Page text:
I admit it; I am intrigued by Asian cuisine. Right now, my Asian spice favorite is currently available from the fine folks at Johnson Cityís Tomy Thai. Originally a Kingsport restaurant thatís come south to find more fertile ground, Tomy Thai does a wide range of southern and southeast Asian dishes.
I was fortunate that the dine-around bunch shared my enthusiasm, and decided to join me at Tomy Thai for our evening meal late last week. My dining partner decided on a chef special, the Volcano Chicken ($13.99).
Our Retiree was detained at a meeting, but phoned ahead to have my dining partner order a light meal featuring a House Salad ($3) and the Chicken Satay appetizer ($5.99).
Our Dieter ordered the Chicken Satay and the lunch portion of the Spicy Shrimp Salad ($8.99). The Carnivore ordered the Drunken Noodles and Calamari ($12.99) extra spicy. I settled for a simple bowl of Tomy Thaiís Pho with shrimp ($10.99), and the Vegetable Rolls ($3.99) as a starter.
Our appetizer and salad course went well, with the Chicken Satay winning out over the Vegetable Rolls. One word of advice: red vinegar salad dressing is just that: red vinegar and nothing else. It is light, astringent, and works well with Thai cuisine.
As for our entrees, they were well worth the wait. Our Dieterís Spicy Shrimp Saladís flavor bouquet included both mint and lemongrass, which made an interesting counterpoint to the cilantro and scallions. The shrimp were prepared well, having been previously marinated in lime juice and crushed black pepper, and our Dieter ate all of them along with the rest of the dish.
The Carnivoreís Drunken Noodles were a novelty to me; pan-fried noodles mixed with egg, bean sprouts, peanuts and other assorted vegetables, all done up in an excellent pepper-based Thai sauce with spice heat of such intensity and duration that one forkful in my mouth required two chewed up lemon slices and a whole glass of tea to put out the fire. The Carnivoreís cast-iron innards rendered him nearly impervious to the heat; a slight moistening of his brow the only sign, that and a smile as I sluiced down my second glass of tea and hollered for more.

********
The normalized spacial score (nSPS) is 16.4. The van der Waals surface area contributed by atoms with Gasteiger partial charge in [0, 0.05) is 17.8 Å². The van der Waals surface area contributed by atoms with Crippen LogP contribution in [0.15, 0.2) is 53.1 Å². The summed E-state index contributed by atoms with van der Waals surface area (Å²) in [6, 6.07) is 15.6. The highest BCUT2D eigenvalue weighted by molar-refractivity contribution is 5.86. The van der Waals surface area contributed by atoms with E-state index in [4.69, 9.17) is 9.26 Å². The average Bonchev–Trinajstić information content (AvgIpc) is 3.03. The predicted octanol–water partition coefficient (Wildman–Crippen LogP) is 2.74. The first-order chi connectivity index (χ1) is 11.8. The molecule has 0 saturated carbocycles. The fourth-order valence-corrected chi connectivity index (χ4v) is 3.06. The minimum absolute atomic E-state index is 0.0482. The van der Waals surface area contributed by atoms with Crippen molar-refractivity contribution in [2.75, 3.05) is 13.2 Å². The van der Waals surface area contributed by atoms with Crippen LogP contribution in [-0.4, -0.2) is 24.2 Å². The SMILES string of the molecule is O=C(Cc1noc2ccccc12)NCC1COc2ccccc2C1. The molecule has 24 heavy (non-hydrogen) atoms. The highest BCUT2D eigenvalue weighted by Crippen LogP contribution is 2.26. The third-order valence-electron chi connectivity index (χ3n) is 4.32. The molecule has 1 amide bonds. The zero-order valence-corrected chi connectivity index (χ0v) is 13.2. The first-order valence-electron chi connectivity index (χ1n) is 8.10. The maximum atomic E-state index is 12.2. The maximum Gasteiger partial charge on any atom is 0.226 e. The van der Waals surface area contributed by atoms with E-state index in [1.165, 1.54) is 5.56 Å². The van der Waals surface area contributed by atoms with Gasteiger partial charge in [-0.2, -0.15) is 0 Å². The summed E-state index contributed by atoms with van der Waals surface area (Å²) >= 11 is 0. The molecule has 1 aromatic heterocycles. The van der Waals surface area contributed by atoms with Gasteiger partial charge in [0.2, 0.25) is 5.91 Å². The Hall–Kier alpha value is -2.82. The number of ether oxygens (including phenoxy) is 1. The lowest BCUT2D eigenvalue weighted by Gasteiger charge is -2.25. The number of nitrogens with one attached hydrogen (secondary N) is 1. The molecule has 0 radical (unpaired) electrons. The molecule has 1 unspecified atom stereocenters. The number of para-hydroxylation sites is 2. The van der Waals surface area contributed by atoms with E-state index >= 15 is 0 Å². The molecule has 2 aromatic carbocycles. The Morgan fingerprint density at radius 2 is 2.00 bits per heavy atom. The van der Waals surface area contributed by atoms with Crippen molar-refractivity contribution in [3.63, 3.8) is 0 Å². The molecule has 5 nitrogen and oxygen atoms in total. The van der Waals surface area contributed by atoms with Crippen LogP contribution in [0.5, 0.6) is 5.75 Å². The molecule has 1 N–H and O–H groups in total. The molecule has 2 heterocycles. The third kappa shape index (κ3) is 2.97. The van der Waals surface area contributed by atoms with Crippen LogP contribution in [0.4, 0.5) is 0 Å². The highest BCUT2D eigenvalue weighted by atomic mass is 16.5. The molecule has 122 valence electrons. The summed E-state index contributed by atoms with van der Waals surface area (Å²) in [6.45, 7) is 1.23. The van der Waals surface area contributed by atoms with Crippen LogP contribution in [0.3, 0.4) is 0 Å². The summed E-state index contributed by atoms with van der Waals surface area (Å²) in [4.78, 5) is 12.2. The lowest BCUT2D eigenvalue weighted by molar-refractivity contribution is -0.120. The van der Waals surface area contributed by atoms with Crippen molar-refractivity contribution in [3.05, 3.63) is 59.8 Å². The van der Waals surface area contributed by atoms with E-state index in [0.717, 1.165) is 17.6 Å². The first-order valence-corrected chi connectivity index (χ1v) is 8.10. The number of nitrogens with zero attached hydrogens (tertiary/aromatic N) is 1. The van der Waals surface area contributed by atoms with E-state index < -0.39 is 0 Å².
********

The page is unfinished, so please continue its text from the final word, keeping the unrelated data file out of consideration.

The Retiree enjoyed her Chicken Satay, having asked for the mildest sauce heat setting possible. My dining partnerís Volcano Chicken was a feast for the senses; the golden-battered chicken quick-fried in very hot oil, then tossed with assorted vegetables in a savory Thai sauce with enough residual heat to be quite pleasant.
While the rest of the bunch were tilting at dragons, I finally scoured the last of the Drunken Noodles from my palate, and turned my attention to my Pho with shrimp. One of my guiding principles is that ďSimple is Better.Ē Simply put, Pho (pronounce the ďOĒ like the ďUĒ in the word ďbutĒ) is a bowl of soup broth with various spices and seasonings, along with a good quantity of noodles mixed in for sustenance.
The genius of this dish is that you, as a diner, can instantly tell the expertise level of the kitchen that prepared it. Proper Pho means a broth composed of scratch-made stock, usually chicken, that has been lovingly spiced, stirred and simmered over a long period of time. The amount of the time (the longer the better) devoted to this enterprise can be determined by your taste buds, and will tell you with unassailable veracity whether the chef and his minions know what they are doing back there with the pots and pans. The shrimp and noodles are prepared separately and then added to the dish just before presentation, so that the noodles will not be flaccid, nor the shrimp rubbery.
My Pho was presented to me in a soup bowl of such surpassing beauty that I took a few moments to contemplate bowl, soup, shrimp and all as a still life. My first taste confirmed that Tomy Thaiís chefs were on the ball that evening, and I turned to with a will.
Dining with refinement on a bowl of Pho is an impossibility. Fork and soup spoon are worse than useless as utensils. Just imitate your Asian friends; put your face near the bowl with your chopsticks at the ready and have at it. The process will involve a lot of slurps on your part. And donít be foolish and try to finish the broth spoonful by spoonful; itíll go cold that way. No, just pick up the bowl, as I did, and slurp up all the goodness you can.
Tomy Thaiís got great lunch specials starting at $6.99, a serviceable bar and a drive-up window for take-out. If you stop by, donít be put off by a flock of cars in the front parking lot; thereís plenty of parking space around back.
Anybody know how to get Pho stains out of a good dress shirt?
1730 State of Franklin Road, Suite 7D
Mon-Thu: 11 a.m.-9 p.m.
Fri: 11 a.m.-9:30 p.m.
Sat: Noon-9:30 p.m.
Sun: Noon-9 p.m.
Credit cards welcome